Recently, the Foundation for Applied Research (FAR) of the Institute of Management Accountants (IMA®) sponsored a research study to examine how leading corporations integrate economic, social, and environmental impacts into day-to-day management decision making. The research focused on four companies:
  1. Nike, the world’s leading designer, marketer, and distributor of athletic products and clothing;
  2. Procter & Gamble (P&G), one of the world’s leading branded consumer products companies;
  3. The Home Depot, the world’s largest home improvement specialty retailer; and
  4. Nissan North America, a unit of Nissan Motor Co., a leading global auto manufacturer.
Epstein et al highlight how “in all four companies, there are fewer conflicts for senior and middle managers in balancing social, environmental, and financial performance because these conflicts are resolved higher up in the organization and are well integrated into the informal systems. Upper management has bought in to the benefits relating to sustainability. Thus people are able to make certain trade-offs because they know their leaders will be supportive. Corporate responsibility is one of Nike’s nine strategic priorities. The CEO and other company leaders support CR intensively and consider it an enhancing element in reaching strategic goals. In fact, leadership engagement is number one. ‘Making a sustainable decision that negatively impacts margins is not so wrong, but they have to inform me because we can offset this somewhere else,’ one vice president explained.”
All four of these organisations are seasoned, mature businesses where corporate social responsibility adds to their ‘business value’ by allowing them to be seen actively supporting the communities where they work, hence this is a win-win for everyone involved. But don’t forget that these are profit driven organisations and everything they do ultimately links back to their corporate strategy and meeting their stakeholder requirements and expectations, many of which are financially driven
Epstein et al highlight how “companies sometimes consider social impacts more difficult to measure than financial results because they’re often intangible, hard to quantify, and difficult to attribute to a specific organization, and they have a long time horizon. This difficulty often presents obstacles to producing compelling evidence of impact and mission achievement.”
Both common sense and years of research tell us what we already know – that supporting local communities where you do business can do nothing but help your businesses sustainable growth. It’s the identification of effective corporate socially responsible projects and then the effective implantation of these projects so that they really make a difference on the ground that distinguishes ‘good’ CSR from the rest. Hopefully next year organisations around the globe can put a little more strategic thought into CSR and identify the win-wins that many businesses and communities need.
As Epstein, Buhovac and Yuthas conclude “an organizational culture supporting sustainability decisions can inspire and motivate employees to take sustainability obligations seriously. In addition, in their recruitment and development practices, companies may seek to create in their employees a passion and commitment to sustainability. This leads to contributions that are good for society, the environment, and the company’s bottom line.”
Epstein, M.J., Buhovac, A.R. and Yuthas, K. (2010). Implementing Sustainability: The Role of Leadership and Organisational Culture. Strategic Finance, Vol. 91, Issue 10, p. 41-47.

Sunday, December 14, 2014

Are We Developing Effective Future Leaders?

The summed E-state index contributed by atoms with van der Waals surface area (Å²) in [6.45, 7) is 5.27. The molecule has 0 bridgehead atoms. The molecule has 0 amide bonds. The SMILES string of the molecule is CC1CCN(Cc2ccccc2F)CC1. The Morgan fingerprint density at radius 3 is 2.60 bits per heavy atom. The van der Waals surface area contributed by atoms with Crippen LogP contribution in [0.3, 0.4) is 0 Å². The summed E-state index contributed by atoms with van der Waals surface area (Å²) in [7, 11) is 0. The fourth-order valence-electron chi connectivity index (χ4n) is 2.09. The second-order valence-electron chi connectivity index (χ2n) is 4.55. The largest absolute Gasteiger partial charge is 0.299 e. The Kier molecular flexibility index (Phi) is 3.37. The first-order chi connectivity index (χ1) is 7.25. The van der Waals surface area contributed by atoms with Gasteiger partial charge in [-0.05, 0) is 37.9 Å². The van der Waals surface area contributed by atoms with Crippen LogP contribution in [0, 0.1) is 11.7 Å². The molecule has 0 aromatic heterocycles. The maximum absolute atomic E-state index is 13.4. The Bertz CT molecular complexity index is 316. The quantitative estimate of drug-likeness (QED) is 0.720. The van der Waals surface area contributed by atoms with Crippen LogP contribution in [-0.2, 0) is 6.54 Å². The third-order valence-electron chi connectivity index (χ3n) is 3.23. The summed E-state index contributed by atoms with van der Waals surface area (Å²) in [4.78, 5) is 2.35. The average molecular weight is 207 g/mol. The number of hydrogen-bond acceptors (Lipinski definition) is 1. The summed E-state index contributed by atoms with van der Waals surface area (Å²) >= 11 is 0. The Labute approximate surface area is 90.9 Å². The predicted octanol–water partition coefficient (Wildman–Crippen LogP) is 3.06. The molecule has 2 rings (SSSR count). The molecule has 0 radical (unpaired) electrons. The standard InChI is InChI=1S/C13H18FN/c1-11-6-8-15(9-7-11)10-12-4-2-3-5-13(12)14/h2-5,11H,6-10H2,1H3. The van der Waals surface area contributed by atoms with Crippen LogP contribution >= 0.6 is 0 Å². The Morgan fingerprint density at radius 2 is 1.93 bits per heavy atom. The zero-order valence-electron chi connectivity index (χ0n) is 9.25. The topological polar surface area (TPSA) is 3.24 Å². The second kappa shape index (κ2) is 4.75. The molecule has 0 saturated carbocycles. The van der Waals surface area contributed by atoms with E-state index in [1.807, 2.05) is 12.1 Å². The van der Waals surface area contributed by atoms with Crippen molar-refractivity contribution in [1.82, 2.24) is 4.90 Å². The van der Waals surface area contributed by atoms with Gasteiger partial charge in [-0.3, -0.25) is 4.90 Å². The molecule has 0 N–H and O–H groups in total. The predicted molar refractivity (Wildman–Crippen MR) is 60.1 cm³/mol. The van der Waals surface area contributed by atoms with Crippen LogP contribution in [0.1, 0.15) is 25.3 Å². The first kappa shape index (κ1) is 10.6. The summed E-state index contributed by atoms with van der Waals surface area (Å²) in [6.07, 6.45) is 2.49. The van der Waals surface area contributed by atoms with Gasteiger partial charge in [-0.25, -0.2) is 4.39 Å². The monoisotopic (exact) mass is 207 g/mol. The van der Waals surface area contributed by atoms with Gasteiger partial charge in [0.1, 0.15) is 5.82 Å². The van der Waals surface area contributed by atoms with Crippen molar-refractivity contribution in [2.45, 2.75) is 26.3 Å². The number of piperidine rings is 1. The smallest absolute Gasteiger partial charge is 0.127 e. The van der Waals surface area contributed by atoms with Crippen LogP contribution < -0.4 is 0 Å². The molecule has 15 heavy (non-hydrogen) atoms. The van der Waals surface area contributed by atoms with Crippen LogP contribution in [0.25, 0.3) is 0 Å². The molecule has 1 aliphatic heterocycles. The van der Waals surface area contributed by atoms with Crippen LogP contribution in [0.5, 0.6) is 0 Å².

William Maxwell highlights how “many of us are paying an unprecedented price for the rightsizing of the 1990s and the resulting abandonment of leadership development. We seem to be struggling to find capable, caring, C-suite leaders. In some cases, we see corporations seeking ‘boomerang’ CEOs and luring other C-suite executives out of retirement,” (p.5).
Although there has been a deluge of theories and research on leadership development one has to ask just how much of a real difference all this work has had ‘on the ground’ inside organisations. For example Googling leadership development will give you 84,500,000 responses, that’s over 84 million, so one would be excused for thinking that there must have been a positive shift in leadership in the last few decades.
Yet if one looks at the different groups on Linkedin focused specifically with leadership you’ll find over 90% of their discussions are focused criticising the current lack of effective leadership around the globe and on finding ways to improve leadership – even with over 84 million suggested ways of improving leadership out there already. So what is the real problem – it seems employees accept that their leadership can be significantly improved and there are plenty of solutions to choose from – so why aren’t we making progress?
Maxwell suggests that “the problem runs deeper, however, to the roots of leadership development throughout organizations. Just think about it. If we can reorganize companies, merge, acquire, or dispose of others, and compete globally, then why can't we develop better leaders? The reason is simple. We think that it is someone else's job or that we can buy C-suite and other leadership talent. Some might argue that I exaggerate the current leadership situation, but the subject does merit greater dialogue.”
Maxwell mentions one word at the end – ‘dialogue’ – and in the last twenty years one thing I have found inside companies is that they very rarely sit down and openly discuss leadership issues. I’ve found that 99% of employees know what makes a great leader. Get them in a room – ask them the very basic question – and they will fill a flipchart with the right behavioural traits and skills a great leader needs.
If you then ask them how many of these traits and skills they apply on a constant basis, day-to-day, all will admit that they don’t apply them constantly – and this is where the problem with leadership lies. It’s not that we need any more theories or research – we all know what it feels like to be led by a great leader – the problem is found on the day to application and implementation of the traits and skills we all agree should be there.
Maxwell reminds us that “we are accountable for developing the best leaders possible and, without question, the time is now for a ‘leadership renaissance.’ Several books on leadership preach leading by example, being role models, and inspiring our people. Inevitably, many of us do not embrace or demonstrate the challenge. After all, being visible, accessible, and accountable can be time-consuming and frightening.”